Global greenback: Research by IMF chief economist Gita Gopinath found that most global trade is conducted in dollars. Picture: AFP/ANDREW CABALLERO-REYNOLDS
Global greenback: Research by IMF chief economist Gita Gopinath found that most global trade is conducted in dollars. Picture: AFP/ANDREW CABALLERO-REYNOLDS

A frequent topic of both serious investment commentators and some of the darker corners of the internet is the future of the US dollar as the dominant global currency.

While some believe its decline is imminent, evidence suggests it is still very much in a dominant position. As the Fed, the ultimate guardian of its price and purchasing power, is about to cut interest rates, the debate is topical again.

Exactly 75 years ago this month, the Bretton Woods conference resulted in a global fixed exchange rate regime that saw most currencies pegged to the dollar, and the dollar was pegged to gold. This system ended in 1971, and most currencies float freely today, but the dollar remains the “reserve currency” of the world as it is the first choice of central banks, accounting for two-thirds of global forex reserves.

Since president Richard Nixon broke the gold peg in 1971, there have been three big cyclical bull markets, including the current episode.

The dollar’s importance goes far beyond this, and largely derives from the size of US capital markets. US equities account for half of global market capitalisation, according to MSCI, while the US economy is only a fifth of global GDP. The dollar accounts for 60% of international debt and 80% of foreign exchange turnover, according to the Bank for International Settlements, the central bank for central banks. Most commodities, from gold to oil, are priced in dollars.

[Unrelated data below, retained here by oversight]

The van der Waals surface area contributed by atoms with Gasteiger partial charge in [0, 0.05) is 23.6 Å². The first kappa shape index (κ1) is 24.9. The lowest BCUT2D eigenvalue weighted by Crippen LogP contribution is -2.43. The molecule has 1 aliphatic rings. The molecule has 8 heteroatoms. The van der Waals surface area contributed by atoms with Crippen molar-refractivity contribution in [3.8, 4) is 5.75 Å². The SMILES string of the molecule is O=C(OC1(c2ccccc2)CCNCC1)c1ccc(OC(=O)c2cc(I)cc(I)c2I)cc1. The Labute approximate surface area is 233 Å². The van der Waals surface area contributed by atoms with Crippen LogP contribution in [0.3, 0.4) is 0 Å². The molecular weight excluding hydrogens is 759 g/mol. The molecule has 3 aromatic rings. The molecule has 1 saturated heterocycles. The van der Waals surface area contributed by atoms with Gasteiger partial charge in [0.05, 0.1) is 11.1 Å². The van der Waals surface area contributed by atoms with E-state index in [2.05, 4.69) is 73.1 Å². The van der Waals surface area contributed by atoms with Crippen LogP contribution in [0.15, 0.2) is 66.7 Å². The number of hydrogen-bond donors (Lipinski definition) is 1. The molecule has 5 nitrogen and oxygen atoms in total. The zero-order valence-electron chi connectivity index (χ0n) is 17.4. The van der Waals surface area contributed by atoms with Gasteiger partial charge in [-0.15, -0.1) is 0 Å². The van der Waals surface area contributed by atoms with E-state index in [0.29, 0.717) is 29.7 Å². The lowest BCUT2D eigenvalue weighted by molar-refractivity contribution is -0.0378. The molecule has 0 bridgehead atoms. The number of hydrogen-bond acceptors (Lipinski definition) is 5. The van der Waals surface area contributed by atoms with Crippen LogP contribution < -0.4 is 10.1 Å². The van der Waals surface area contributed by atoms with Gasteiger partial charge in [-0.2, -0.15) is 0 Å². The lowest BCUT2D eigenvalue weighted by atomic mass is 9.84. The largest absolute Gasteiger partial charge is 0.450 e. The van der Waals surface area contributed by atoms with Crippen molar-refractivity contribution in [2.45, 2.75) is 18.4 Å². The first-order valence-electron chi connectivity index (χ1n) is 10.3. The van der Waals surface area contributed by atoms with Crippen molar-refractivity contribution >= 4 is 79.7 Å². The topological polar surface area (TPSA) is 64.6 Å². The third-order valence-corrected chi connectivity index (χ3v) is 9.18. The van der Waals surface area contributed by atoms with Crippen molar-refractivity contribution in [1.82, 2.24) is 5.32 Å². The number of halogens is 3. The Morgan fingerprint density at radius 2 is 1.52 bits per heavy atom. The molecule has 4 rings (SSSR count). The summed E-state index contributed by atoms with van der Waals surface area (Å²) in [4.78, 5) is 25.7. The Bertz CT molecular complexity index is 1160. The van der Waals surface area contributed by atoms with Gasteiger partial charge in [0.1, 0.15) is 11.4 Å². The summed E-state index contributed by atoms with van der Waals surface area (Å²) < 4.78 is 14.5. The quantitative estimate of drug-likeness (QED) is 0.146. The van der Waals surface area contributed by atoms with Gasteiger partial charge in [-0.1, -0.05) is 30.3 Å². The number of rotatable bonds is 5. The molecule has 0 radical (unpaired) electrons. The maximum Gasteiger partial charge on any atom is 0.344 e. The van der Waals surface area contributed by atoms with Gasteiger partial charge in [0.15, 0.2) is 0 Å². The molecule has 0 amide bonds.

Research from the IMF’s chief economist, Gita Gopinath, has also shown that most global trade is conducted in dollars and non-US banks hold as much dollar deposits as US banks (about $10-trillion), while corporates outside the US borrow more in US dollars than any other currency.

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Many economists have argued that the US enjoys an “exorbitant privilege”.  Moreover, in a crisis, the world turns to the dollar, as we saw in 2008 when investors fled to the safety of the dollar despite the US being the epicentre of the credit crunch.

All this provides structural support for the dollar, but it has also been strong on a cyclical basis since 2011. Since president Richard Nixon broke the gold peg in 1971, there have been three big cyclical bull markets, including the current episode.

The dollar rally since 2011 is broadly due to the stronger  US economy relative to its trading partners (particularly the sclerotic Eurozone), which in turn gives rise to higher interest rates. The Fed’s policy rate is almost 2.5%, while that of the Bank of England is 0.75%, the Bank of Japan’s is -0.1%, and the European Central Bank’s is at -0.4%. In theory, an investor can earn a decent spread borrowing in Europe and Japan and buying dollars.

Reserve diversification

This picture might now be changing, as the Fed aims to reduce rates to pre-empt a slowdown. Though US interest rates would still be higher than in Europe and Japan, the fact that the gap is likely to narrow reduces carry trade support for the dollar.

Taking a longer-term view, the role of the dollar is likely to decline over time but not disappear. Central banks are expected to continue diversifying their reserves, but as long as their economies have dollar liabilities, it makes sense to have dollar reserves.